By Robert Scheer
The Chinamen did it. In the great American tradition of finding foreign scapegoats for our problems, the hunt is on to somehow hold China responsible for the misery that Wall Street financiers inflicted upon the world. Even the normally restrained New York Times editorial page argued Tuesday that China’s tying its currency to the dollar was a devious trick that “is exacerbating economic weakness around the globe.”
Tell that to the shoppers at Wal-Mart and Costco who are managing to stay decently clothed while still affording some of the diversionary electronic trinkets that keep them from going crazy-mad at the bankers who cost them their jobs and homes. How absurd to blame China for a crisis brought on by Wall Street hustlers operating within a mile of the Times’ home office. The bankers’ greed was unleashed by a radical deregulation of the financial industry that the newspaper had once encouraged.
Back on April 8, 1998, a Times editorial applauded the “Monster Merger” of Citicorp bank and the Travelers insurance company to form the too-big-to-fail financial conglomerate that a decade later had to be bailed out by U.S. taxpayers. The merger represented a clear violation of the Depression-era Glass-Steagall Act, which Congress at that point had refused to repeal despite decades of lobbying by the banking industry. The Clinton administration issued a temporary waiver to allow the merger, and the Times couldn’t have been more pleased:
“Congress dithers, so John Reed of Citicorp and Sanford Weill of Travelers Group grandly propose to modernize financial markets on their own. They have announced a $70 billion merger—the biggest in history—that would create the largest financial services company in the world, worth more than $140 billion. … In one stroke, Mr. Reed and Mr. Weill will have temporarily demolished the increasingly unnecessary walls built during the Depression to separate commercial banks from investment banks and insurance companies.”
Citigroup led the way into the massive marketing of toxic collateralized debt obligations that has brought the world’s economy to its knees, and China, which did nothing to create that problem, suffered mightily as a result. Yet instead of attacking the U.S. and its dubious dollar, the Chinese continued to buy our questionable paper. For that reason alone we should be happy that China recently managed to turn the corner on the adversity we created for it, thanks to a stimulus program that makes ours pale in comparison. As a result, not only did China’s exports rise 18 percent last month, as compared to the previous December, but imports rose an astounding 56 percent. China is now not only the world’s biggest exporter, having surpassed Germany, but it topped the United States as the world’s leader in auto sales last year.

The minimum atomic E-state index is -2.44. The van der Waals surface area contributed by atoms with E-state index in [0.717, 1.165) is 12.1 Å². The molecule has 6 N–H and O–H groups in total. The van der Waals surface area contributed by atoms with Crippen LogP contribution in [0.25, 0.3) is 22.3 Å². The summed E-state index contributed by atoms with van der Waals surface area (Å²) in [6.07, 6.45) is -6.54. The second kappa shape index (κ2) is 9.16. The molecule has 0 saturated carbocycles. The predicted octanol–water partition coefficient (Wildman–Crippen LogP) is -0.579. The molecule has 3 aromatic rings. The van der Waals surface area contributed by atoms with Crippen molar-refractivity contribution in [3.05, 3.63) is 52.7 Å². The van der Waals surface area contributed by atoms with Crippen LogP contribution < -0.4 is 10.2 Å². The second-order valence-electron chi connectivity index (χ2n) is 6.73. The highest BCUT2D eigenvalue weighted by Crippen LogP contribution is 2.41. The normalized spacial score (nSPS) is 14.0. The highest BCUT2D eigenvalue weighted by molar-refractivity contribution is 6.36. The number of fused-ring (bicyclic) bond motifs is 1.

All of this is good news, given the fact that hundreds of millions of people in China have witnessed a dramatic improvement in their lives. Instead of being a source of misery at home and undesired migration abroad, the once-feared Chinese population bomb is now a source of increasingly skilled labor and the most promising emerging market for the rest of the world’s products. Of course, with its vast population of more than 1.3 billion, China remains a very poor country, and if it doesn’t manage to spread the wealth to rural areas and solve major environmental problems the future may be dreary for the Chinese as well as for us.
That is precisely the reason we should welcome China’s success rather than bemoan it. If China has figured out how to cope with a U.S.-engineered financial meltdown so as to feed its people instead of starving them, isn’t that a victory for human rights that we all should applaud? But if that weepy sentiment doesn’t cut it for you, do we really want a trade war with China that might compel it to shun the dollar and stop carrying our debt load?
The Times’ editorial warns correctly that a “trade war with China would be disastrous” but then shifts the blame to China, stating “we fear no one is going to feel restrained if China doesn’t change its strategy.”
Suddenly, after a century of preaching the virtues of the free market to the world when we held the upper hand, we will now play the protectionist game? I think not. Too many jobs in this country, and too much profit for our big multinational corporations, would be lost to other industrialized nations. Anyway, it’s just absurd to blame a Made-in-the-U.S.A. crisis on a foreign import.
AP / Eugene Hoshiko
U.S. Commerce Secretary Gary Locke, left, and China’s Vice Premier Wang Qishan make a toast during the signing ceremony of the 20th China and U.S. Joint Commission on Commerce and Trade, last October in Hangzhou, China.